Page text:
He was in his room playing video games when his dad called him down. At first he didn't respond, too wrapped in the imaginary world on his screen, where he could save the Earth, if only he could beat this boss…
"Paul! Get down here! We have to leave right now!" His dad yelled again. His dad rarely yelled; he must be nervous.
Paul sighed and put down the controller. "Only one more year." He told himself, as he did every day. Only one more year until he would be free from the fascist regime his dad called parenting.
He trudged down the stairs and out the door, followed to the car by his dad, who was fiddling with his keys. How strange. Paul hadn't expected his dad would be so nervous to see her again.
Once they were on the road to the airport Paul started to feel a little excited. After all, she was finally here. His long lost twin sister was coming to live with him at last. This was a momentous day in his boring uneventful life.
Since their parents' divorce thirteen years ago the twins had hardly seen each other. The last time Paul had seen his sister was three years ago when he had gone to stay with her and their mom for a summer.
He looked over at his dad who hadn't said a word since they got in the car, and, not for the first time, he wondered why his sister would be leaving her home to live with this man. Why would she want to switch one parent for the other when it was obvious she had the best one with her already.
His mother was the most beautiful, kind and cool mom he knew. It seemed unfathomable to Paul that she could have fallen for his dad? The thought of that bright cheery woman with the cold distant man sitting beside him made Paul shudder. Forget being unable to imagine your parents having sex, Paul couldn't imagine them together at all.
His dad drummed his fingers on the steering wheel while they waited in a long line for parking. "Come on…" He muttered under his breath. Paul rolled his eyes and turned to look out the window. He was getting impatient too.
"Why don't I go ahead?" He offered. "In case she gets there and there's no one waiting."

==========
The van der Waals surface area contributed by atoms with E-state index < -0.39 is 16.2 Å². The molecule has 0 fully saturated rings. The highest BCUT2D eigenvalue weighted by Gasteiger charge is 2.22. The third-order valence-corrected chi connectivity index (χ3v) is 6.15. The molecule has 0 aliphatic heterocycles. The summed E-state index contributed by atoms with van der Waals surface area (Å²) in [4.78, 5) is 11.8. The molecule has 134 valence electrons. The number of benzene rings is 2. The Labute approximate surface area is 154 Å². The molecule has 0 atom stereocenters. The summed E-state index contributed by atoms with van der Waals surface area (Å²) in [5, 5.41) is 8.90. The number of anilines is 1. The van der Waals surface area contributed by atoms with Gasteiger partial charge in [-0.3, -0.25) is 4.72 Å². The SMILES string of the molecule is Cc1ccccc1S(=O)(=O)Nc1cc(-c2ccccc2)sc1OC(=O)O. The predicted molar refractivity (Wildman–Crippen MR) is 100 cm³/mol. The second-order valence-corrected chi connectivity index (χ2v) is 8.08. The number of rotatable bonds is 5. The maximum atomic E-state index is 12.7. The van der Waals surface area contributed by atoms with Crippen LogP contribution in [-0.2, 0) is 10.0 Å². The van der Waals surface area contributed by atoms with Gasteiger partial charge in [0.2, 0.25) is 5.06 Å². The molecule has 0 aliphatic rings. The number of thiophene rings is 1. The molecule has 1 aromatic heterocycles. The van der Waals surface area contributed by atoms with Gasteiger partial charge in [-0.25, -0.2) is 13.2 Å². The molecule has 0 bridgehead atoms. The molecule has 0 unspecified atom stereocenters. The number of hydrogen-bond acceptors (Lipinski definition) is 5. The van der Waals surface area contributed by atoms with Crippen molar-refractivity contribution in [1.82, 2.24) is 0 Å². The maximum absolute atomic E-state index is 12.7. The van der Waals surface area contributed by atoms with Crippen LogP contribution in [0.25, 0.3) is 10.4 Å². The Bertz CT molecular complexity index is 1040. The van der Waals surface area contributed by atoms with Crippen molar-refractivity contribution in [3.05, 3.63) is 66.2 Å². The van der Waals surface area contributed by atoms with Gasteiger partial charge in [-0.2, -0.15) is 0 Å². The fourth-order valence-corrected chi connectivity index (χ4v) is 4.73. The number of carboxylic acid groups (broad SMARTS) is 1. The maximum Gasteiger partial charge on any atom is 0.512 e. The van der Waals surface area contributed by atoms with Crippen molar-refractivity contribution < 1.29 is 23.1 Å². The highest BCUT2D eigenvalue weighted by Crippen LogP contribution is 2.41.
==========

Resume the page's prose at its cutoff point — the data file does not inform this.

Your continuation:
"Sure." His dad said, too preoccupied with his own thoughts to be his usual controlling self.
Paul jumped out of the car and headed for the terminal as quickly as possible, so that if his dad did change his mind than Paul would be far enough away to get away. He went straight for the arrivals screen to check when she would be in. Her flight was early, but it was still thirty minutes until it would land. Trust his dad to be so anal about being on time that they'd get there with half an hour to spare. With any luck he'd be stuck trying to find a parking spot for the next twenty nine minutes, so they'd have to spend as little time together as possible.
Noticing an empty seat at the Timmy's nearby, Paul sped over to take it. He had only been sitting a moment before he was approached.
Paul looked up from his shoes, right into a big fat pregnant belly.
"If you're not going to buy anything maybe you should leave the seats for paying customers." Pregnant Lady suggested.
"Uh… Sure." He mumbled, getting out of the chair for her, all the while thinking, 'If you weren't pregnant...'
"Thank you." She smiled as she took his seat, but he pretended not to hear and walked away without saying anything.
He had been sitting on the side of the baggage carousel for about twenty minutes when his dad showed up and told him to stand up. "That's dangerous." He said, but didn't elaborate any further. He never explained himself. He didn't have to; he was the parent. "Did you check on her flight?"
"Yes." Paul answered. He was so used to his dad's abruptness he almost didn't notice it anymore. "She gets in at 5:27."
His dad checked his watch, as if the twenty clocks in the airport would be wrong. "Only 2 minutes left. We should get going."
Paul in silence to gate D. There weren't many others there yet, since they wouldn't actually be getting off the plane for a while yet. Behind his dad's back Paul rolled his eyes. What a waste of time, not to mention money. If his dad didn't have to be so early they wouldn't have to spend so much time together, and they wouldn't have to pay so much for parking either.
Within fifteen minutes the area filled up with others coming to greet the arrivals. In another five minutes people started walking out of the gates and into the waiting arms of their friends and family. Paul watched them greeting each other, hugging and laughing happily while he stood silently beside his dad, waiting. It felt like they had already been waiting forever, and now they had to wait for forever again. He just wished it would be over already.
But the people kept coming and there was no sign of his sister. Every time a girl walked out the doors he would tense, wondering if it was her. And every time that girl would smile, hold out her arms and head for another family.
They waited a while longer, and the area started to empty. Paul looked at his dad, knowing he must be going crazy by now. If there was one thing his dad hated it was tardiness. But what was he thinking? If there was one thing his dad hated, there were a hundred.
Paul was starting to feel a little crazy himself by the time the last group of people had left and he and his dad were still standing there, waiting for someone who looked to be never coming.
"You're sure you checked the right flight?" His dad asked. "This is the right gate?"
"Yes I'm sure this is it." Paul answered patiently. What he really felt like doing was screaming, but he figured that wouldn't be such a great idea, especially in an airport. "Maybe she changed her mind."